U/B Control

While white doesn’t pair very well with blue when it comes to drafting a control deck, things are much different when it comes to black. The main reason is that black actually offers a reasonable removal suite to compliment Voyage’s End, Griptide, and Dissolve to keep creatures off the table for good. At non-rare we have Pharika’s Cure, Lash of the Whip, and Sip of Hemlock.

Of these three, each serves a different but important role. Grabbing at least one Pharika’s Cure is important to help against aggressive decks but you shouldn’t overload on it because it can easily be a blank against big green decks. The one big benefit in that color matchup is how well it lines up against Voyaging Satyr, one of green’s best cards.

Lash of the Whip is the worst of the three when it comes to efficiency, but it is a necessary evil. I really wish it either cost less or gave -5/-5. Costing five makes it almost impossible to use as a combat trick and not handling that fifth point of toughness makes it a blank against a lot of important creatures. When your five-mana removal spell can’t kill their five mana creature (Nessian Asp, I’m looking at you) you’re going to be in a rough spot.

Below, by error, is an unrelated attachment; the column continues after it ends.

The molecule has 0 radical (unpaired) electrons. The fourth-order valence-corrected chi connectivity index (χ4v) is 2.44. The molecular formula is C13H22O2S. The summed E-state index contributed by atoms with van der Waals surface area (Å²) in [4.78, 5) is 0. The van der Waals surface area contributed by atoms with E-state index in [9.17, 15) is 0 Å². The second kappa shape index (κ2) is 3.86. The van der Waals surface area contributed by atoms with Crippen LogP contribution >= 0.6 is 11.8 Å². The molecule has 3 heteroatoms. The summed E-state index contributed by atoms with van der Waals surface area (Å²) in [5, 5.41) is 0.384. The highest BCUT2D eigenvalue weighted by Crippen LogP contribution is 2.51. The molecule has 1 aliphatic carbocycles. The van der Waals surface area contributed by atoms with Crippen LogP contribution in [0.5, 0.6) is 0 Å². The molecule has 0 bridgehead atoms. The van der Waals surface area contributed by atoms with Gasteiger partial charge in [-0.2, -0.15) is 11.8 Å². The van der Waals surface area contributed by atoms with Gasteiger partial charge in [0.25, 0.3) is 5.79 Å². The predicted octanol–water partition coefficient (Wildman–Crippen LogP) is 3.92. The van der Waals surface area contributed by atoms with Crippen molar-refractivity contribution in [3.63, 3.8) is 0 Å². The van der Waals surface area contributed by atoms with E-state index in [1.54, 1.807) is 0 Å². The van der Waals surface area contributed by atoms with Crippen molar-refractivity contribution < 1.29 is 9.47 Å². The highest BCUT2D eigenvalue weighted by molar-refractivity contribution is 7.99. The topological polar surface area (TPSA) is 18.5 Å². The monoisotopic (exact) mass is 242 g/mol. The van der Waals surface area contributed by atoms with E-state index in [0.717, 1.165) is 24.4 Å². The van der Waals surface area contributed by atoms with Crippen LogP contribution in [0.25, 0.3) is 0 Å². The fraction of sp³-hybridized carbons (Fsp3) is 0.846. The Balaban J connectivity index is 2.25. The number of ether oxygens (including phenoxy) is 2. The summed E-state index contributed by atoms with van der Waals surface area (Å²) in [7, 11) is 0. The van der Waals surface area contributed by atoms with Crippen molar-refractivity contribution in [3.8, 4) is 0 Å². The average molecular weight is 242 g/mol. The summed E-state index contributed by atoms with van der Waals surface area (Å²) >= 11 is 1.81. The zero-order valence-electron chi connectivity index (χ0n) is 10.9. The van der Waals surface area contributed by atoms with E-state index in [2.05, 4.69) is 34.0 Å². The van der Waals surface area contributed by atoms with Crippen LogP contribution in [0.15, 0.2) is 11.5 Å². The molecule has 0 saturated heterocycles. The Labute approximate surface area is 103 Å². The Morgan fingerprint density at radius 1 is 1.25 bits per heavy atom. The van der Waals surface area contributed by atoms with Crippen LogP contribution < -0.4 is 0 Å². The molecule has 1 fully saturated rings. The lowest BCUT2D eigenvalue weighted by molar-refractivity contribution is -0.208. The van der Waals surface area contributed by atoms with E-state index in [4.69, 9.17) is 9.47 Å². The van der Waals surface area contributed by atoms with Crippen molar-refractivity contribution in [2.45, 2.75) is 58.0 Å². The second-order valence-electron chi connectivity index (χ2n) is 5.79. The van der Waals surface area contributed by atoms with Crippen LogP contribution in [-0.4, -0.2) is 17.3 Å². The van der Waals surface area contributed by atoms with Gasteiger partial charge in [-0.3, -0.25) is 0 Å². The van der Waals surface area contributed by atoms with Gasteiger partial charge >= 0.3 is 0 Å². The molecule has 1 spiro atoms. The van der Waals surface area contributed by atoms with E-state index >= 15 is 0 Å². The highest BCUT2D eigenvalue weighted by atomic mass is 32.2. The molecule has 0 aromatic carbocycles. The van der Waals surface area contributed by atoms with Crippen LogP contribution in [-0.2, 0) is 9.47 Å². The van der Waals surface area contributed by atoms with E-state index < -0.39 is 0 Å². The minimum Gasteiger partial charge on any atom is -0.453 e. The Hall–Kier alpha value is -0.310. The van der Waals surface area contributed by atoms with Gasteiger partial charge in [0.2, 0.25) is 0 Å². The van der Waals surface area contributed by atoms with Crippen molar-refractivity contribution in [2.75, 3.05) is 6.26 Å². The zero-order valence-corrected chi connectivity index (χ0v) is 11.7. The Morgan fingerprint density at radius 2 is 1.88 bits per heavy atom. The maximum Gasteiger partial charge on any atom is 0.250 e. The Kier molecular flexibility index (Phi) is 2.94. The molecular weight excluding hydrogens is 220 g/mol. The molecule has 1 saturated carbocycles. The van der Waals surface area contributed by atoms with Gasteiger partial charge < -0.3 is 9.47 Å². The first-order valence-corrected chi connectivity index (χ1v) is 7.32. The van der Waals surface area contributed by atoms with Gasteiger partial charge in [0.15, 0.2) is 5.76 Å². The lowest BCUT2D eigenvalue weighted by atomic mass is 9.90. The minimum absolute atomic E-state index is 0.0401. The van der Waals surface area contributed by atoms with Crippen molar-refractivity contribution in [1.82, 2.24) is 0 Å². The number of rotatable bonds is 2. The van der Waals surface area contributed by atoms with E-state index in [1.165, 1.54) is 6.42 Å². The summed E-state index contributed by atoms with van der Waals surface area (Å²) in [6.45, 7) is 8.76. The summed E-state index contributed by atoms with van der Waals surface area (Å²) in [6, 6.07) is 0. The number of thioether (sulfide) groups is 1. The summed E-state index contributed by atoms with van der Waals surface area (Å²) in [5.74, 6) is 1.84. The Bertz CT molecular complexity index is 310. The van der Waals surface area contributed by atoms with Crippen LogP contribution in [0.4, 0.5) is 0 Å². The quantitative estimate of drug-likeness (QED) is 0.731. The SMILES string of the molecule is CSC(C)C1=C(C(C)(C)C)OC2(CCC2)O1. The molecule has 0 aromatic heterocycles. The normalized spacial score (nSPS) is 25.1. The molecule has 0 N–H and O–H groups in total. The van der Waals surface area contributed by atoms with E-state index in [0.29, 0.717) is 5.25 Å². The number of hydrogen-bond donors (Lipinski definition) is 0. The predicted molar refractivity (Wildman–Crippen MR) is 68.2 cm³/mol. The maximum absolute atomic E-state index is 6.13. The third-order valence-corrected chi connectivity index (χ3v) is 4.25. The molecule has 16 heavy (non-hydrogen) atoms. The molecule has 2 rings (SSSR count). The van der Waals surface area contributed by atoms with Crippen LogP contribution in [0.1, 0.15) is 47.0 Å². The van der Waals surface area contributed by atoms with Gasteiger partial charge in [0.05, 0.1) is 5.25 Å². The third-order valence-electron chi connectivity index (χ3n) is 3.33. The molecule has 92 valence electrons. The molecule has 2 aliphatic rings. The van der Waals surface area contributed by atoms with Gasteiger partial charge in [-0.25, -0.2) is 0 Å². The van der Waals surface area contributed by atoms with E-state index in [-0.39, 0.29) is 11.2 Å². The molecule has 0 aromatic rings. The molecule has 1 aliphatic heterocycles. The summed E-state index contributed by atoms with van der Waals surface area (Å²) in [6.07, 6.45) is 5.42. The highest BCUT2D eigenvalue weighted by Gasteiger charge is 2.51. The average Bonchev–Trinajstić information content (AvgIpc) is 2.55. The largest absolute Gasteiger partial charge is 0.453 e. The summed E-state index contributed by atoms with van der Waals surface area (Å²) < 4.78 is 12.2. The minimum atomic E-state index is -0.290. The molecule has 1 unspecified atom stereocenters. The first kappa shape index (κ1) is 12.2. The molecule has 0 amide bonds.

Sip of Hemlock is also pretty expensive but at least it does its job well. Although a control deck is not really in the market for making them lose two life, this is the only non-rare card in the set that unconditionally kills a creature! As such it is essential to have one or two of these in your deck because there will be some creatures that you just have to kill that the other options won’t cover. They tend to get picked up pretty early due to the scarcity of removal, so don’t hesitate to snap them up as soon as possible.

While it’s true the removal options in black are a little lacking there are two two-mana creatures that play the role of pseudo-removal very well. The obvious one is Baleful Eidolon. Although it won’t do too much against fliers, playing it on turn two helps your chances of getting to the late game quite a bit. The other creature I’m talking about is Returned Phalanx.

A two-mana 3/3 can go a very long way towards holding off early creatures in this format. Pretty much nothing is going to be ready to profitably throw down with it until your opponent has enough mana to start Bestowing or playing giant creatures, but by then you should have had ample time to set up. Phalanx also has the secret upside of playing extremely well with my favorite card in the whole set:

Shipwreck Singer